Fed up with being treated as second-class citizens for decades, Israel's Ethiopian Jews are warning they will no longer stand idly by in the face of institutionalised racism.
In the mainly Ethiopian-Jewish area of central town Ramle, there is no sign of the anger that has fuelled clashes between protesters and police in nearby Tel Aviv.
An outpouring of racial tension, after incidents of apparent state brutality against Jews of Ethiopian descent, saw security forces fire stun grenades at stone-throwing demonstrators on Sunday night in the commercial capital.
But despite the calm in Ramle, there is a sense that the Ethiopian community — which makes up some 4,200 of the town’s 76,000 inhabitants — will not accept treatment as second-class citizens for much longer.
Inbal, a young mother walking her son home from school, had attended the Tel Aviv protest.
“We (the community) have been in Israel for 30 years, but there’s still racism in schools and playgrounds,” she said.
“It’s our country too, and we live here. But I don’t think we’ve been allowed to become part of society.”
Ramle is also home to a large Arab-Israeli community, and the normally peaceful coexistence between Jews and Arabs means it should hold the promise of full integration for Ethiopian Jews, says local community centre director Moshe Hette.
That goal, however, remains distant for now.
“The Jews of Ethiopia suffer from discrimination,” he said.
“Israeli society does not appreciate the value of the Ethiopian community — not the decision-makers, not the ministers, the mayors or the police.
“We still feel a malicious attitude towards us, even after 30 years.”
The mass migration of Ethiopian Jews to Israel began in the 1980s and 1990s, after two secret airlifts by the Jewish state brought thousands who had faced famine and persecution at home.
Ethiopian Jews in Israel now number more than 135,000, but many live in the poorest neighbourhoods of major cities.
There are notable examples of integration and success — MP Abraham Nagosa is a member of Israel’s ruling Likud party, and the Miss Israel 2013 beauty pageant was won by Yityish Aynaw.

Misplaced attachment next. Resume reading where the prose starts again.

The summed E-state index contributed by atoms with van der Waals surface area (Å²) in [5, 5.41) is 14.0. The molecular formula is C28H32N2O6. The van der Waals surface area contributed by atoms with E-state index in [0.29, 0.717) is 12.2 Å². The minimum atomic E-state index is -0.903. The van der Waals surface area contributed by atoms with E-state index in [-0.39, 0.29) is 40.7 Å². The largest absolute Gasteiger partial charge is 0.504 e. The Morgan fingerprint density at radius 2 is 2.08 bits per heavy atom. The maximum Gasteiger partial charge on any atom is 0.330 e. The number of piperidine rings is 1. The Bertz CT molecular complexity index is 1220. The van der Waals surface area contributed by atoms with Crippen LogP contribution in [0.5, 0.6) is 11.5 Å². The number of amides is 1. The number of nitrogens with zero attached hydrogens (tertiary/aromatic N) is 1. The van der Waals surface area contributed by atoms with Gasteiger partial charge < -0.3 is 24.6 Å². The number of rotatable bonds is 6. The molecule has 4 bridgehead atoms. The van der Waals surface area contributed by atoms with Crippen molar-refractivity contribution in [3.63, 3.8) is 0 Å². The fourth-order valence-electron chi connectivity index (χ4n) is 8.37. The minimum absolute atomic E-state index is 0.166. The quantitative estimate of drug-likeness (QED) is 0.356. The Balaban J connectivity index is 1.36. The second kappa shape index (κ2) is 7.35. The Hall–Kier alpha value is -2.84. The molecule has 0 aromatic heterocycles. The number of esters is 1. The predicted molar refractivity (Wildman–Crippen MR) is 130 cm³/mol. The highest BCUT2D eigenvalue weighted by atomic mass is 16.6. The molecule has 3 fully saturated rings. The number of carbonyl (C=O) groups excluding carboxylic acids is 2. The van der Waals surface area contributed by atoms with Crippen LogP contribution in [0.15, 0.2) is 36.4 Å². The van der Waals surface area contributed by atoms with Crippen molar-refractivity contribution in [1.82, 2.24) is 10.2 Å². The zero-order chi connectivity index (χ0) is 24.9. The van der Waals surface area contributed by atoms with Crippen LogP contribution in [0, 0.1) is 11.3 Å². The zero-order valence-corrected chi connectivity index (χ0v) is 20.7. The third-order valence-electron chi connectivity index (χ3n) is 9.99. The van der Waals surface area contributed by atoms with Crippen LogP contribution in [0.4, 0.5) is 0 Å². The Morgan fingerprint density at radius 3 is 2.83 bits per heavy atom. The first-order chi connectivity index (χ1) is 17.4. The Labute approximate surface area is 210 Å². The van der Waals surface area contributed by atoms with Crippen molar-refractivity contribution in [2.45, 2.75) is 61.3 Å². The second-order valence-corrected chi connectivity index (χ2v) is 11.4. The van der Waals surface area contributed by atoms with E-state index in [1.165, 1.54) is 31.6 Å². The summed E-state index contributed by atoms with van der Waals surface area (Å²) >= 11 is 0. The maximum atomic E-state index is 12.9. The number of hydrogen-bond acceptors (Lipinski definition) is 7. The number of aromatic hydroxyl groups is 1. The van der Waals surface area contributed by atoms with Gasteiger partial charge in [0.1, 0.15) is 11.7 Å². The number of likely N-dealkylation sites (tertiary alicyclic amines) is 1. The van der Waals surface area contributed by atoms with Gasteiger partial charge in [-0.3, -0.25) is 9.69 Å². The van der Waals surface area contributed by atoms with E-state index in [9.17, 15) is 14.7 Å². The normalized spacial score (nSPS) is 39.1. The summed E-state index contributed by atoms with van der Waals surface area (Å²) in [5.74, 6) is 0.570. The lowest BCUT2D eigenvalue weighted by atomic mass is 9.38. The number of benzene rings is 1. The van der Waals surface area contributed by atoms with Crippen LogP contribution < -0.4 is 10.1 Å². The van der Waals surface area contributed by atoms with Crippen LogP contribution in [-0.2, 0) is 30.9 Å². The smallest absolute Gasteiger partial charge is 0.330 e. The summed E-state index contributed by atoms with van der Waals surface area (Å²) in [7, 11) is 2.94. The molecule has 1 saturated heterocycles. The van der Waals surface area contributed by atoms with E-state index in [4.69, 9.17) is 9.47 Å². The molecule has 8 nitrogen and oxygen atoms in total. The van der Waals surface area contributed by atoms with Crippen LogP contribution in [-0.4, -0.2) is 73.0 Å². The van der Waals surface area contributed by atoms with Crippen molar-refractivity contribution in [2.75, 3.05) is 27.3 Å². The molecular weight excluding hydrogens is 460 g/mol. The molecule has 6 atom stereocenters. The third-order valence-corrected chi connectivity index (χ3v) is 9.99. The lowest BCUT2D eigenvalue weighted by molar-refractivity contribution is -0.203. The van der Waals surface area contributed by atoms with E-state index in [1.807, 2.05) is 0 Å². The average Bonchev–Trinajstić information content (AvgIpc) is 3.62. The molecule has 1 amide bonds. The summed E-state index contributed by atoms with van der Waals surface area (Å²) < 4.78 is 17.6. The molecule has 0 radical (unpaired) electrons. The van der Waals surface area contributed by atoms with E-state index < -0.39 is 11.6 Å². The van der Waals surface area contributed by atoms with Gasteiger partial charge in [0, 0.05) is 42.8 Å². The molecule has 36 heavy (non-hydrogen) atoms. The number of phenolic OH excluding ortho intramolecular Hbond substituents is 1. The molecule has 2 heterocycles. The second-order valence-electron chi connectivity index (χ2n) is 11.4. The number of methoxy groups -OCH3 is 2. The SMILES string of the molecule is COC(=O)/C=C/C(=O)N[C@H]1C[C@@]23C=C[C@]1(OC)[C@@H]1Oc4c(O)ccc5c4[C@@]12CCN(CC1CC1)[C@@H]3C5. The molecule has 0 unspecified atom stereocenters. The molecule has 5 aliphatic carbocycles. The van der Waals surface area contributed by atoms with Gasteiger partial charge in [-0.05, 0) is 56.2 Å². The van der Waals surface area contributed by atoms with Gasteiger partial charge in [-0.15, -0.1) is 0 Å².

But they are rare examples, and more than a third of Ethiopian Israeli families live below the poverty line, and many are confined to menial jobs.
The public community centre headed by Hette offers Ethiopians help with schoolwork, driving lessons and pottery classes for women. It also houses an exhibition on Ethiopian customs and traditions to gel the community.
The centre is named after Yossi Tabaja, an Israeli army officer of Ethiopian descent who was killed in the West Bank early on in the second Palestinian intifada, or uprising, in 2000 — an example of integration into Israel’s all-pervasive military.
In stark contrast, the apparent beating by policemen of Damas Pakada, a serving Ethiopian Israeli soldier, in a video that surfaced late April drew the ire of the community in both Jerusalem and Tel Aviv.
Aside from being perceived as an affront to a citizen who like every Israeli Jew was doing his military service, it reminded many from the minority of similar brutal treatment many say they have experienced at the hands of the authorities.
The thousands who demonstrated in Jerusalem and Tel Aviv were mostly young Ethiopians born in Israel, who were demanding to be accepted as part of Israeli society and treated as equals.
Alongside banners denouncing police brutality, many had waved Israeli and Ethiopian flags.
“I am part of society, but I feel racism on a daily basis, especially from police,” said Yoshua, a 20-year-old Ramle resident also undertaking military service.
“In my 20 years here, I’ve always heard talk of racism — nothing’s changed,” he said.